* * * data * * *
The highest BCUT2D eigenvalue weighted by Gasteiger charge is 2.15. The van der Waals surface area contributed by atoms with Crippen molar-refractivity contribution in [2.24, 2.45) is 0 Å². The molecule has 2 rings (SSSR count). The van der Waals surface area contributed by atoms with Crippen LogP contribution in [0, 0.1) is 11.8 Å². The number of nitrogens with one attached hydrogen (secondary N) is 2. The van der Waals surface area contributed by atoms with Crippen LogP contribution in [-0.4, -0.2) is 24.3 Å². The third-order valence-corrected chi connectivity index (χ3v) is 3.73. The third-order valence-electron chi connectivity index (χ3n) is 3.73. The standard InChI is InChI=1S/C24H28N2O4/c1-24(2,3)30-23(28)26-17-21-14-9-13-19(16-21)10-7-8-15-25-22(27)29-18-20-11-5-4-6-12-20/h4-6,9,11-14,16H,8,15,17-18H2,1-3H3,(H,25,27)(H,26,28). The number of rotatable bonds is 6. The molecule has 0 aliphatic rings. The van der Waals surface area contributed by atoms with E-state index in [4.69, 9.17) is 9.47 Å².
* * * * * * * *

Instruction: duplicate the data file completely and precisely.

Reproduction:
The highest BCUT2D eigenvalue weighted by Gasteiger charge is 2.15. The van der Waals surface area contributed by atoms with Crippen molar-refractivity contribution in [2.24, 2.45) is 0 Å². The molecule has 2 rings (SSSR count). The van der Waals surface area contributed by atoms with Crippen LogP contribution in [0, 0.1) is 11.8 Å². The number of nitrogens with one attached hydrogen (secondary N) is 2. The van der Waals surface area contributed by atoms with Crippen LogP contribution in [-0.4, -0.2) is 24.3 Å². The third-order valence-corrected chi connectivity index (χ3v) is 3.73. The third-order valence-electron chi connectivity index (χ3n) is 3.73. The standard InChI is InChI=1S/C24H28N2O4/c1-24(2,3)30-23(28)26-17-21-14-9-13-19(16-21)10-7-8-15-25-22(27)29-18-20-11-5-4-6-12-20/h4-6,9,11-14,16H,8,15,17-18H2,1-3H3,(H,25,27)(H,26,28). The number of rotatable bonds is 6. The molecule has 0 aliphatic rings. The van der Waals surface area contributed by atoms with E-state index in [4.69, 9.17) is 9.47 Å².